Empathy for Our Elderly | An Old Man’s Poem
This weekend I was a presenter at San Francisco Assessor Carmen Chu’s Family Wealth Workshop. The title of my presentation was Protecting Against Elder Financial Abuse. I was able to share stories with the community and they in turn shared stories with me. I find this the most gratifying part of these events.
One particular story touched my heart. Details of the story have been changed to protect the privacy of those involved. I hope that the spirit of the story stays intact in my telling.
I’ll call him Sam. He is approaching 80. He is retired. He is widowed. He has no children. Other members of his family are also elderly. He shares with me his fear – a fear that he cannot shake. While he has financial assets his ties to his local community are limited. He wonders – and fears – what will happen to him should he become incapacitated – whether by injury, stroke or memory loss. He imagines the worst. He looks to me for some answers. I look at his eyes – his concerns – and become aware of what little I can offer.
Still I do offer something. I search back in my memory and think of others that I’ve known or heard of who were like Sam, alone and wanting to plan a better future than isolation and court-imposed conservatorships. I remember some stories from the time that I was on some charity boards. There were development directors that paid special attention to seniors who had identified the charities as a beneficiary of their trust. What might at first seem financial grew into more than that. A genuine caring – a concern for the life of the elder evolved. Home visits, telephone calls and inclusion in some social gatherings followed. These generous seniors were not abandoned.
Not everyone has an estate that will draw the interest of local charities. That said, stories abound where a local church or synagogue reaches out to local seniors for home visits and well-being check-ups. Neighbors may often take the place of relatives when there are no relatives, or they are long distant – geographically or emotionally.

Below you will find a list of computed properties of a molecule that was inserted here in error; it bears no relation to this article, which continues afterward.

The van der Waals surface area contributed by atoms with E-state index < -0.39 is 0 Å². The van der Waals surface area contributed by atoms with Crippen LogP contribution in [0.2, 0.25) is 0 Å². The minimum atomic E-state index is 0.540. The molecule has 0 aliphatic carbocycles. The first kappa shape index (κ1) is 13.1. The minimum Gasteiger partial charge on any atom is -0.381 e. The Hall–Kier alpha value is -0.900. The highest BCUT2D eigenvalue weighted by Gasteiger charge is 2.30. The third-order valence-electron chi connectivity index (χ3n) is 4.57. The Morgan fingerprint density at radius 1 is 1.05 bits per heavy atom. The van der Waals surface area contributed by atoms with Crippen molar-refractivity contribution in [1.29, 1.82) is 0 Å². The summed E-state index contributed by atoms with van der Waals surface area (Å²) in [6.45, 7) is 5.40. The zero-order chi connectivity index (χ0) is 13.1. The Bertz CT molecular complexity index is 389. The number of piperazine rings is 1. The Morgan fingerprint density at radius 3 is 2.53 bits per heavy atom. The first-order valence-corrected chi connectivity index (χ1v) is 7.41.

This last summer I attended a beautiful wedding at a dude ranch in Wyoming. More than 140 people from the west and east coast traveled to a place that few had seen before or even heard about. We didn’t know what to expect. By the time that we left our shared experience brought fabulous memories.
One memory is one “wranglers” telling of cowboy rules. One standout rule is knowing and checking on your neighbor. This is critical when isolation and the weather can be life threatening. It is a rule that is tough to follow in the city when we often don’t know our neighbors. It’s a rule that we all should think about – it helps. It may be easier to apply when we try to walk a mile in another person’s shoes – when we try to get into their heads – when we empathize with their lives. I read about an old man living in a nursing home who had seemingly been forgotten by his family. A poem that he had written was found among his belongings – I’ll share some of it.
“Dark days are upon me…My wife is now dead.
I look at the future…I shudder with dread.
For my young are all rearing…young of their own.
And I think of the years…And the love that I’ve known.
I’m now an old man…and nature is cruel.
It’s jest to make old age…look like a fool.
The body, it crumbles…grace and vigor, depart.
There is now a stone…where I once had a heart.
But inside this old carcass a young man still dwells.
And now and again…my battered heart swells.
I remember the joys…I remember the pain.
And I’m loving and living…life over again.
I think of the years, all too few…gone too fast.
And accept the stark fact…that nothing can last.
So open your eyes, people…open and see.
Not a cranky old man.
OK – Maybe I get the point now a little better and each of us can probably do better in helping and caring for our elders. It takes these occasional reminders. I thank Sam – the elder who talked with me after my San Francisco presentation for reminding me about what it is to walk in his shoes.